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August 19
2013

Interview with Ricardo Valenzuela, game designer for Son of Nor

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Kickstarting a video game project is hard enough as it is. Trying to get your audience to believe in your game ideas enough to fund it can be as challenging as delivering your product. The team behind Son of Nor, a game we covered earlier this year, was at one point worried that they wouldn’t make their goals, but were relieved when they finally made it.

While at GaymerX I had a chance to sit down and talk with Ricardo Valenzuela, the game’s designer and writer. Although he is working with stillalive studios, he lives in Ecuador – a place with little to no games industry or gaymer community. Read on below to find out more about what its like being a gay game designer working from a different continent, and be sure to check out Son of Nor, which is currently in the process of trying to be greenlit on Steam. Make sure to check out the above link to vote it up so it can get to the top 10!

How long have you been working in the games industry?

I’ve been working for the game industry for over a year now. My first professional game is Son of Nor and I would say that stillalive studios is the first professional team I’ve been part of. That means that my game industry experience has only been in this team with this game (and others unannounced).

What would you say has been the biggest challenge in making Son of Nor so far?

I think we haven’t really met our biggest challenge yet. But if I would have to choose from things in the past, it would be the way we work in our team. We are a distributed team from different countries, cultures, languages and time zones. It was quite a job to be able to organize ourselves, the way we communicate and our workflow. But we’ve got that covered now.

Other than that, the Kickstarter campaign was quite a challenge to our faith and hopes. At one point we believed that we wouldn’t make it, and some of us were already feeling down foreseen the disbanding of the development team.

ricardovalenzuela

What is it like working in the gaming industry in Ecuador, such as challenges you have to face?

There’s no gaming industry in Ecuador because there isn’t a real market either. There aren’t official distributing companies over here and games are way overpriced making people rely heavily on pirating. Of course, digital distribution has solved some part of this issue. But the majority of Ecuadorians are part of a lower class, and games in their original price are still too expensive making them a high luxury.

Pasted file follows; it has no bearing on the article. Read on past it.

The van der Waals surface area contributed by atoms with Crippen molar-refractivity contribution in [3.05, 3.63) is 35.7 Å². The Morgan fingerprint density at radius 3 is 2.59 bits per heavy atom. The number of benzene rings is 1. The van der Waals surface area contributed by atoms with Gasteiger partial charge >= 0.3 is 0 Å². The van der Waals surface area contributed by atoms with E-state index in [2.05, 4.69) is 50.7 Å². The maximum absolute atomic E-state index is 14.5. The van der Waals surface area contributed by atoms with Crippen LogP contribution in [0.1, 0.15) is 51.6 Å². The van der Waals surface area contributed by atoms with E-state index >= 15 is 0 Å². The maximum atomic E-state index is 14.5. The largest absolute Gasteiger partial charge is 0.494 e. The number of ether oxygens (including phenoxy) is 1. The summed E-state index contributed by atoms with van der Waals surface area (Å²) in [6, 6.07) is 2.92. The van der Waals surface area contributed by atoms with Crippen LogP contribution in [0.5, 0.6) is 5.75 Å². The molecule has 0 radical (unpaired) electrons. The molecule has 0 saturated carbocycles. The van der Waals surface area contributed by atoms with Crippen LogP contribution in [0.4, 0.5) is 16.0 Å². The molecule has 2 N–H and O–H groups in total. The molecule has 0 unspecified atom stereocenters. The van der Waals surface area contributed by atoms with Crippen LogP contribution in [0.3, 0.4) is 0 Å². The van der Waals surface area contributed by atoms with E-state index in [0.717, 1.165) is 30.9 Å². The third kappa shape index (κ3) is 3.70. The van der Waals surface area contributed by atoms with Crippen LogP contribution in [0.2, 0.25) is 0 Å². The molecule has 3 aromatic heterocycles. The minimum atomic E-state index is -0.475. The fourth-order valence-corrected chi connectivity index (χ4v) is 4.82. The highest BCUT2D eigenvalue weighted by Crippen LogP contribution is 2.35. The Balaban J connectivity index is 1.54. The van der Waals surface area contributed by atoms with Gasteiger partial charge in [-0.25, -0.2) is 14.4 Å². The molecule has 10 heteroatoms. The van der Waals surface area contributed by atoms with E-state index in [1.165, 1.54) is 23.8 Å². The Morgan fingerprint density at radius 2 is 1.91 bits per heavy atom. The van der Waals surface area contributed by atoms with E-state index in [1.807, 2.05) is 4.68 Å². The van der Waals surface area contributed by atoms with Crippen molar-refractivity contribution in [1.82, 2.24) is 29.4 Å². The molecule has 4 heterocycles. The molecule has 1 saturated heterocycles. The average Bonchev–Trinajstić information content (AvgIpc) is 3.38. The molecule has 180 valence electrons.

Of course there are some people that want to make games, but since there’s no industry, no people willing to fund, or no real way to figure how to make money out of them, games are not being made unless they are university projects. That’s why I had to find a group that wasn’t from here, and luckily I found one (stillalive studios) that was a good fit for me, considering the fact that I live in Ecuador and stuff.

How does gaymer community here in the states compare with that in Ecuador?

This is quite difficult to describe. Ecuador has economic class separatism. Usually high class doesn’t mix with lower class. The majority of the population is the lower class, which also has the highest rate of people that are out of the closet. The higher class is still religious (Opus dei) and most worry about their “name” which makes people mostly stay in the closet. Those in the lower class are pirates due to economic reasons and those in the higher are not, but then again those in the higher class that are out of the closet are not gaymers, have other priorities or consider games to be for children.

So at the end, the gayming community is almost non-existant. At least for me it is like that.

That’s why I felt sad in the aftermath of GaymerX, knowing I would have to go back to Ecuador. Seeing all those groups of friends that gather every week to play or talk about games, knowing I would have to go back to Ecuador where I don’t have any of that.

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About Jesse Cortez

(Writer). Jesse Cortez is excited to be a part of the GG family! Previously a community manager at Destructoid, he now spends most of his time singing with the SF Gay Men's Chorus. His gaming passions include Nintendo, platformers, and the fighting game genre. He's always ready to work his magic with a fight stick.

One Response

  1. avatar The_french_guy says:

    Interesting piece and i hope all the best for Ricardo and his game. I just voted it on steam!

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